Trends in the Global Net Land Sink and Their Sensitivity to Environmental Forcing Factors: Results From the Multi-Scale Synthesis and Terrestrial Model Intercomparison Project (MsTMIP)

Tuesday, 16 December 2014: 4:00 PM
Deborah N Huntzinger1, Christopher R Schwalm1, Anna M Michalak2, Yaxing Wei3, Robert B Cook3, Kevin M Schaefer4, Andrew R Jacobson5, Muhammad Altaf Arain6, Philippe Ciais7, Joshua B Fisher8, Daniel J Hayes3, Maoyi Huang9, Suo Huang6, Akihiko Ito10, Atul Jain11, Huimin Lei9, Chaoqun Lu12, Fabienne Maignan7, Jiafu Mao3, Nicholas Parazoo13, Shushi Peng7, Changhui Peng14, Benjamin Poulter15, Daniel M Ricciuto3, Xiaoying Shi3, Hanqin Tian12, Ning Zeng16, Fang Zhao17, Qiuan Zhu18 and Weile Wang19, (1)Northern Arizona University, Flagstaff, AZ, United States, (2)Carnegie Institution for Science, Washington, DC, United States, (3)Oak Ridge National Laboratory, Oak Ridge, TN, United States, (4)University of Colorado, National Snow and Ice Data Center, Boulder, CO, United States, (5)University of Colorado at Boulder, Boulder, CO, United States, (6)McMaster University, Hamilton, ON, Canada, (7)CEA Saclay DSM / LSCE, Gif sur Yvette, France, (8)Jet Propulsion Lab, Pasadena, CA, United States, (9)Pacific NW Nat'l Lab-Atmos Sci, Richland, WA, United States, (10)CGER-NIES, Tsukuba, Japan, (11)University of Illinois at Urbana Champaign, Urbana, IL, United States, (12)Auburn University at Montgomery, Auburn, AL, United States, (13)NASA Jet Propulsion Laboratory, California Institute of Technology, Pasadena, CA, United States, (14)University of Quebec at Montreal UQAM, Montreal, QC, Canada, (15)Montana State University, Bozeman, MT, United States, (16)Univ Maryland, College Park, MD, United States, (17)University of Maryland, College Park, MD, United States, (18)Northwest A&F University, Yangling, China, (19)CSUMB & NASA/AMES, Seaside, CA, United States
Predictions of future climate depend strongly on trends in net uptake or release of carbon by the land biosphere. However, model estimates of the strength of the net global land sink during the Industrial Era vary widely. Here we evaluate results from an ensemble of uncoupled models taken from the Multi-scale Synthesis and Terrestrial Model Intercomparison Project (MsTMIP) and forced by the same input fields. When compared to estimates inferred from atmospheric CO2 observations (i.e., fossil fuel emission + net land use change - atmospheric increase - ocean uptake), MsTMIP models estimate, on average, a stronger global net land uptake of carbon (e.g., -0.3 to 8.7 Pg C/yr from 2000 to 2010, where a negative flux represents a net release to the atmosphere). Some models consistently show the land surface as a net source of carbon to the atmosphere, which is inconsistent with the other terms in the global anthropogenic CO2 budget. In addition, regional differences in land carbon exchange are compared across models and to estimates derived from atmospheric inversions and inventory based approaches. Using the semi-factorial simulations of the MsTMIP activity, we examine how model estimates of the cumulative global net land sink diverge over the period 1900 to 2010, and the degree to which model sensitivity to forcing factors contribute to this divergence. We link differences in estimates of the cumulative land sink back to each model’s sensitivity to climate variability, CO2 fertilization, nitrogen limitation, and net land-use change. Throughout the 110-year time period, the strength of carbon uptake in most models appears to be strongly sensitive to atmospheric CO2 concentrations (CO2 fertilization effect). The strength of this relationship, however, varies across models depending on model structure (e.g., stronger CO2 fertilization effect in models without an interactive nitrogen cycle with N limitations) and across decades (e.g., strong sensitivity of net flux to increasing atmospheric CO2 concentrations after 1970s).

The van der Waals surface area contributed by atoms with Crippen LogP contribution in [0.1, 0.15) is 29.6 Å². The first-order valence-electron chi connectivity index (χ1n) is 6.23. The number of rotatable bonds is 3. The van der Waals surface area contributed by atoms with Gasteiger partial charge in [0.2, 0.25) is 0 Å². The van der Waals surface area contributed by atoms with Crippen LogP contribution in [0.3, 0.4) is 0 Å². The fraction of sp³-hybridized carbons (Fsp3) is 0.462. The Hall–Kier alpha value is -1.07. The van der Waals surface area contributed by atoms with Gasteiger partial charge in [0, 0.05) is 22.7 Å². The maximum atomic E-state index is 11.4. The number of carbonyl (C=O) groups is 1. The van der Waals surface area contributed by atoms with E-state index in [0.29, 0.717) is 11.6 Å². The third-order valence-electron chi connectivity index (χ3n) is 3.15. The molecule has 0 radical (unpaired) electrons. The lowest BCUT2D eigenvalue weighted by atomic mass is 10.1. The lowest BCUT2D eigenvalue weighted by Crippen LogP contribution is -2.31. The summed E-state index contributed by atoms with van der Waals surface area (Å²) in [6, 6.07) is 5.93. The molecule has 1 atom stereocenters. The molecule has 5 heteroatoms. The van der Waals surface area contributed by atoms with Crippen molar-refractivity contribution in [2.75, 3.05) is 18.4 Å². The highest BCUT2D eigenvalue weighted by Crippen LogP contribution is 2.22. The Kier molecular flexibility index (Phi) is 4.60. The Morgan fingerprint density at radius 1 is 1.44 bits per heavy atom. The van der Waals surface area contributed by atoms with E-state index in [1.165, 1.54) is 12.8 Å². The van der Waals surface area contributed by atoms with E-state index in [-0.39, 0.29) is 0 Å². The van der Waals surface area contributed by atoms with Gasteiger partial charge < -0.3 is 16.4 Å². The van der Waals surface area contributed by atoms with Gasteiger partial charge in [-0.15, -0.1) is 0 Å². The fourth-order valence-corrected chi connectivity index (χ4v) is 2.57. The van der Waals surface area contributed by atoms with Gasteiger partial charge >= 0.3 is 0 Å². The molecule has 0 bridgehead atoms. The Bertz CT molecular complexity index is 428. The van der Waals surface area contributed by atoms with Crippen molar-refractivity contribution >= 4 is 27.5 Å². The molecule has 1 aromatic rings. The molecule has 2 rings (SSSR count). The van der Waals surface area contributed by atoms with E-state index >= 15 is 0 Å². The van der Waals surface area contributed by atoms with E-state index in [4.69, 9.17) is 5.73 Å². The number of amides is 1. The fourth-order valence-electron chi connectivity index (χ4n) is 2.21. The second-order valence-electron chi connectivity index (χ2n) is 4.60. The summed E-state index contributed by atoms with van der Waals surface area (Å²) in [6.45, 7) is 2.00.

Huntzinger et al. (2014) NACP MsTMIP - Part 1: Overview and Experimental Design. www.geosci-model-dev.net/6/2121/2013/

Wei et al. (2014) NACP MsTMIP: Global and North American Driver Data for Multi-Model Intercomparison. DOI:  10.3334/ORNLDAAC/1220